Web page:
“During the last decade, Estonia has sometimes been in the position of a wonder child. Today, we’ve come back to earth,” said President Toomas Hendrik Ilves at an enterprise awards ceremony in September 2008.
Estonia’s boom ended abruptly in mid-2007 when the country’s property bubble burst and the country’s banks stopped lending. Confidence and domestic demand slumped, and in 2008 the economy tumbled into recession, with an estimated GDP fall of 1.5–2.0%. The country’s GDP contracted by 9.4% in the fourth quarter of 2009, the steepest decline since at least 1994, and it is expected to shrink by a further 9% in 2009 according to Andres Sutt.
The worst-hit sectors of the economy are construction, retailing, wholesale trade, and financial services. Seasonally adjusted, unemployment rose to 8.3% in November 2008, double the 4.1% level of a year earlier. Some economists believe that unemployment could peak at 10% in 2009.
Inflation reached 11% in January 2008 but by January 2009 had fallen to 4.9%, following a big fall in retail sales in 2008. The central bank predicts inflation will not exceed 2% in 2009. A decline in imports coupled with a rise in exports caused the foreign trade deficit to fall to EEK37.8 billion (US$3bn) in 2008.
The pre-2007 boom caused Estonia’s current account deficit to surge to 10% of GDP, which put downward pressure on the local currency, the Estonian kroon (EEK), which remains pegged to the euro. The Estonian government sees joining the euro as a solution to many of its ills. It originally hoped to join the eurozone in 2008, but owing to difficulties in meeting the Maastricht criteria, membership now seems unlikely before 2013 at the earliest.
Prime Minister Andrus Ansip acknowledged the gravity of the situation on 22 January 2009 when he said that the economy had entered a state of crisis, as its exports had been hit by plunging currencies in neighboring countries, particularly in Scandinavia. The economy of Estonia’s biggest trading partner, Finland, is heading for its biggest slump since 1992, with GDP expected to plunge by 3.7% in 2009 and by 0.7% in 2010. The Swedish krona fell by 17% against the euro in 2008 and Sweden is also in recession.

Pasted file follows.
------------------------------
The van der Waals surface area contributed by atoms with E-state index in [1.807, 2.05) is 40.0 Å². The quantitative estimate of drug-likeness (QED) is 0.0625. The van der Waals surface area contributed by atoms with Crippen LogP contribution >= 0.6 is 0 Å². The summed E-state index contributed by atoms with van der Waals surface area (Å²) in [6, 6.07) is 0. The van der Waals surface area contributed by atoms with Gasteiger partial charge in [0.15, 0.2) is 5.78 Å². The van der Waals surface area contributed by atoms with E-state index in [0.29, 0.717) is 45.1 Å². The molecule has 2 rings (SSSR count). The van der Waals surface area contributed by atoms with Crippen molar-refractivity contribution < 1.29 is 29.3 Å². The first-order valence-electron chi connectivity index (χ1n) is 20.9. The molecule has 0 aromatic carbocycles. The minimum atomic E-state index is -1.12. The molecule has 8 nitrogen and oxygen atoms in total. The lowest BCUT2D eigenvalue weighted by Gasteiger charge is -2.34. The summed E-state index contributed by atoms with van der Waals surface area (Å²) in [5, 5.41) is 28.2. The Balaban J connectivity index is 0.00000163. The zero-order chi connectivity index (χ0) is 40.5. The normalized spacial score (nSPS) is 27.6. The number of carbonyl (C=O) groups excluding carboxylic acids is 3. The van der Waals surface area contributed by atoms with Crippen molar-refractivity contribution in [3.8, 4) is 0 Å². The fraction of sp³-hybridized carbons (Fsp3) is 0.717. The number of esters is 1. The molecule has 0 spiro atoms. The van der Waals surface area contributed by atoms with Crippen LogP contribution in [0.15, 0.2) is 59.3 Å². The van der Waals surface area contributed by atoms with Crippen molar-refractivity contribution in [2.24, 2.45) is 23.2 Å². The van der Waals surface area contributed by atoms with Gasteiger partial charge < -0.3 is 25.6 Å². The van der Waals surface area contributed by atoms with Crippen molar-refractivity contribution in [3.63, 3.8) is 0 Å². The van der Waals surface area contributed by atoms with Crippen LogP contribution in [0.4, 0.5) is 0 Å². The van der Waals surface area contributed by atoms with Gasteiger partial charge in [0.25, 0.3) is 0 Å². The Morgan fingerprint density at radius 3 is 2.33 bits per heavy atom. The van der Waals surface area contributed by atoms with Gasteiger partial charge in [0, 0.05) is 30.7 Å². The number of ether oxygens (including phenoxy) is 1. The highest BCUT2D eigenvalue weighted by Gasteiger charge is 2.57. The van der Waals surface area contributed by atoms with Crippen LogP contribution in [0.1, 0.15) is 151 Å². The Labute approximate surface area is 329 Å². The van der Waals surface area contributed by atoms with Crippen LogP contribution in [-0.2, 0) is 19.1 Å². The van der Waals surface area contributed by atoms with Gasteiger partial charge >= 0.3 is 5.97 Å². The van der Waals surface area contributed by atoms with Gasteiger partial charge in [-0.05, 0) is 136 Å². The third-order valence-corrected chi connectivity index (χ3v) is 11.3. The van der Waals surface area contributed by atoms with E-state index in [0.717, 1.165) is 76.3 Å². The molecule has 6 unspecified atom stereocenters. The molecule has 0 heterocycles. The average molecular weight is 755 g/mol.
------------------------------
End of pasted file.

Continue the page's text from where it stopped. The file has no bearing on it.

The independent economist Edward Hugh says: “The Baltic problems were created by soaring wages and a credit boom which saw funds channeled into non-tradable sectors like real estate, retail and banking. As a result, these economies became structurally distorted and they didn’t diversify enough.”
Support for Inward Investment and Imports
Enterprise Estonia provides a wide range of services to international business including access to information on subcontractors through its extensive database of Estonian businesses, support for relocation and expansion of incoming enterprises, and support for the development of knowledge-based, skills-based, and technology investments.
Estonia was the first country to establish a corporate income-tax system under which taxation of corporate profits is deferred until their distribution. It has flat tax rate of 22% on both personal and corporate income. Revenue reinvested in a company is tax-exempt. For further information about taxes visit the Estonian Tax and Customs Board website (www.emta.ee).
GDP growth: −1.5% (2008, est.)
GDP per capita: US$21,900 (2008, est.)
CPI: 10.5% (2008, est.)
Key interest rate: 3% (since Dec 2008)
Exchange rate versus dollar: kroon versus US dollar—10.7 (2008)
Unemployment: 1% (2008, est.)
Current account deficit/surplus −US$3.037bn (2008, est.)
Population: 1.308 million (July 2008, est.)
Source: CIA World Factbook except where stated